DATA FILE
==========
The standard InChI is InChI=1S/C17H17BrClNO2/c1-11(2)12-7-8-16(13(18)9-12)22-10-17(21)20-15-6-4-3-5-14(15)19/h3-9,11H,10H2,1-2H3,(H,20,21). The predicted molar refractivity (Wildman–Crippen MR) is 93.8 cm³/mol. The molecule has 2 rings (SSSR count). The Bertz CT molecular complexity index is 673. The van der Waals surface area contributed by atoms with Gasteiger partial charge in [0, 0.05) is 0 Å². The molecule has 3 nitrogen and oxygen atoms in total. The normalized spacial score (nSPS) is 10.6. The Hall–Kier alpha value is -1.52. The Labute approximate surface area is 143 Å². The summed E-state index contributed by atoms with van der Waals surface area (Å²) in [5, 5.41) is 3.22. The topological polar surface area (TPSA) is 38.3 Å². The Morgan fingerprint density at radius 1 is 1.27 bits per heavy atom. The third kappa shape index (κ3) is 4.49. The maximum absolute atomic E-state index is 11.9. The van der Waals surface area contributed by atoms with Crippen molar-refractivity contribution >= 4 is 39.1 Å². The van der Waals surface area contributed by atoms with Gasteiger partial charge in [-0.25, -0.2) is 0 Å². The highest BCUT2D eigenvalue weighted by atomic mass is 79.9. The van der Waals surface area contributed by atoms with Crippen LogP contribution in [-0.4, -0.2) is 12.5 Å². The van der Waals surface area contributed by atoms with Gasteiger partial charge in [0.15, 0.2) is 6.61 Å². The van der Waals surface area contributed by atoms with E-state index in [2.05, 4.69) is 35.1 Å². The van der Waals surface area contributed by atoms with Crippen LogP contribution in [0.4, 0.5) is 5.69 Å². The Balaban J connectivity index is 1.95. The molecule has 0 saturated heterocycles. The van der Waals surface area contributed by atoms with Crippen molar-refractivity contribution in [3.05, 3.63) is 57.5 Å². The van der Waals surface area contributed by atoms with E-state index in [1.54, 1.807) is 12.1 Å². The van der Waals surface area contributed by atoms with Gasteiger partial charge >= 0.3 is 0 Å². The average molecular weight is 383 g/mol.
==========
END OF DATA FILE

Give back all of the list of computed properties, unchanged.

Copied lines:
The standard InChI is InChI=1S/C17H17BrClNO2/c1-11(2)12-7-8-16(13(18)9-12)22-10-17(21)20-15-6-4-3-5-14(15)19/h3-9,11H,10H2,1-2H3,(H,20,21). The predicted molar refractivity (Wildman–Crippen MR) is 93.8 cm³/mol. The molecule has 2 rings (SSSR count). The Bertz CT molecular complexity index is 673. The van der Waals surface area contributed by atoms with Gasteiger partial charge in [0, 0.05) is 0 Å². The molecule has 3 nitrogen and oxygen atoms in total. The normalized spacial score (nSPS) is 10.6. The Hall–Kier alpha value is -1.52. The Labute approximate surface area is 143 Å². The summed E-state index contributed by atoms with van der Waals surface area (Å²) in [5, 5.41) is 3.22. The topological polar surface area (TPSA) is 38.3 Å². The Morgan fingerprint density at radius 1 is 1.27 bits per heavy atom. The third kappa shape index (κ3) is 4.49. The maximum absolute atomic E-state index is 11.9. The van der Waals surface area contributed by atoms with Crippen molar-refractivity contribution >= 4 is 39.1 Å². The van der Waals surface area contributed by atoms with Gasteiger partial charge in [-0.25, -0.2) is 0 Å². The highest BCUT2D eigenvalue weighted by atomic mass is 79.9. The van der Waals surface area contributed by atoms with Crippen LogP contribution in [-0.4, -0.2) is 12.5 Å². The van der Waals surface area contributed by atoms with Gasteiger partial charge in [0.15, 0.2) is 6.61 Å². The van der Waals surface area contributed by atoms with E-state index in [2.05, 4.69) is 35.1 Å². The van der Waals surface area contributed by atoms with Crippen LogP contribution in [0.4, 0.5) is 5.69 Å². The Balaban J connectivity index is 1.95. The molecule has 0 saturated heterocycles. The van der Waals surface area contributed by atoms with Crippen molar-refractivity contribution in [3.05, 3.63) is 57.5 Å². The van der Waals surface area contributed by atoms with E-state index in [1.54, 1.807) is 12.1 Å². The van der Waals surface area contributed by atoms with Gasteiger partial charge >= 0.3 is 0 Å². The average molecular weight is 383 g/mol.